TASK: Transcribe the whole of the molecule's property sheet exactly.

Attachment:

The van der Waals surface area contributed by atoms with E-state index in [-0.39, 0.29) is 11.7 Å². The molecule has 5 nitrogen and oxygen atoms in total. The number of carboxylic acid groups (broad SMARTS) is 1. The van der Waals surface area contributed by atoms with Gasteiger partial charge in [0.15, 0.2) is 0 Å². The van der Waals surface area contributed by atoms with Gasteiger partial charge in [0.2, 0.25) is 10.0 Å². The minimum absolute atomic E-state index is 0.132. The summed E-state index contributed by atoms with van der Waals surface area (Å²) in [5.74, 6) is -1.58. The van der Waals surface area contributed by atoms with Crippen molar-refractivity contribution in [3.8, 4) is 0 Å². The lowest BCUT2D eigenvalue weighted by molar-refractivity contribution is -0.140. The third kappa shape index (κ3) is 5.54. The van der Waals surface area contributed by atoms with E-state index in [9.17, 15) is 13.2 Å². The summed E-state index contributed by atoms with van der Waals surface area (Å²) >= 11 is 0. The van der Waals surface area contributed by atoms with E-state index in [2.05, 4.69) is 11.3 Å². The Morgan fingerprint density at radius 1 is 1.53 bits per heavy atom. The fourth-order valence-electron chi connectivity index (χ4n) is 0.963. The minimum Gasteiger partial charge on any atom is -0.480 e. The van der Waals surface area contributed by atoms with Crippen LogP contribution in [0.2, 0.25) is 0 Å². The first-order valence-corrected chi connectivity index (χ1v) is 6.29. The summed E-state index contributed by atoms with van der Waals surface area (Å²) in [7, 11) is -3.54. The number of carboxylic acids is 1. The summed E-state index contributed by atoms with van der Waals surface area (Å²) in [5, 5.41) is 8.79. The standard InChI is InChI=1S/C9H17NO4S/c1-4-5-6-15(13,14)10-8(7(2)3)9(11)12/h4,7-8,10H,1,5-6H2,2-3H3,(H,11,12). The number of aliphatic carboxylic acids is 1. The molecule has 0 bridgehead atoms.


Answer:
The van der Waals surface area contributed by atoms with E-state index in [-0.39, 0.29) is 11.7 Å². The molecule has 5 nitrogen and oxygen atoms in total. The number of carboxylic acid groups (broad SMARTS) is 1. The van der Waals surface area contributed by atoms with Gasteiger partial charge in [0.15, 0.2) is 0 Å². The van der Waals surface area contributed by atoms with Gasteiger partial charge in [0.2, 0.25) is 10.0 Å². The minimum absolute atomic E-state index is 0.132. The summed E-state index contributed by atoms with van der Waals surface area (Å²) in [5.74, 6) is -1.58. The van der Waals surface area contributed by atoms with Crippen molar-refractivity contribution in [3.8, 4) is 0 Å². The lowest BCUT2D eigenvalue weighted by molar-refractivity contribution is -0.140. The third kappa shape index (κ3) is 5.54. The van der Waals surface area contributed by atoms with E-state index in [9.17, 15) is 13.2 Å². The summed E-state index contributed by atoms with van der Waals surface area (Å²) >= 11 is 0. The van der Waals surface area contributed by atoms with E-state index in [2.05, 4.69) is 11.3 Å². The Morgan fingerprint density at radius 1 is 1.53 bits per heavy atom. The fourth-order valence-electron chi connectivity index (χ4n) is 0.963. The minimum Gasteiger partial charge on any atom is -0.480 e. The van der Waals surface area contributed by atoms with Crippen LogP contribution in [0.2, 0.25) is 0 Å². The first-order valence-corrected chi connectivity index (χ1v) is 6.29. The summed E-state index contributed by atoms with van der Waals surface area (Å²) in [7, 11) is -3.54. The number of carboxylic acids is 1. The summed E-state index contributed by atoms with van der Waals surface area (Å²) in [5, 5.41) is 8.79. The standard InChI is InChI=1S/C9H17NO4S/c1-4-5-6-15(13,14)10-8(7(2)3)9(11)12/h4,7-8,10H,1,5-6H2,2-3H3,(H,11,12). The number of aliphatic carboxylic acids is 1. The molecule has 0 bridgehead atoms.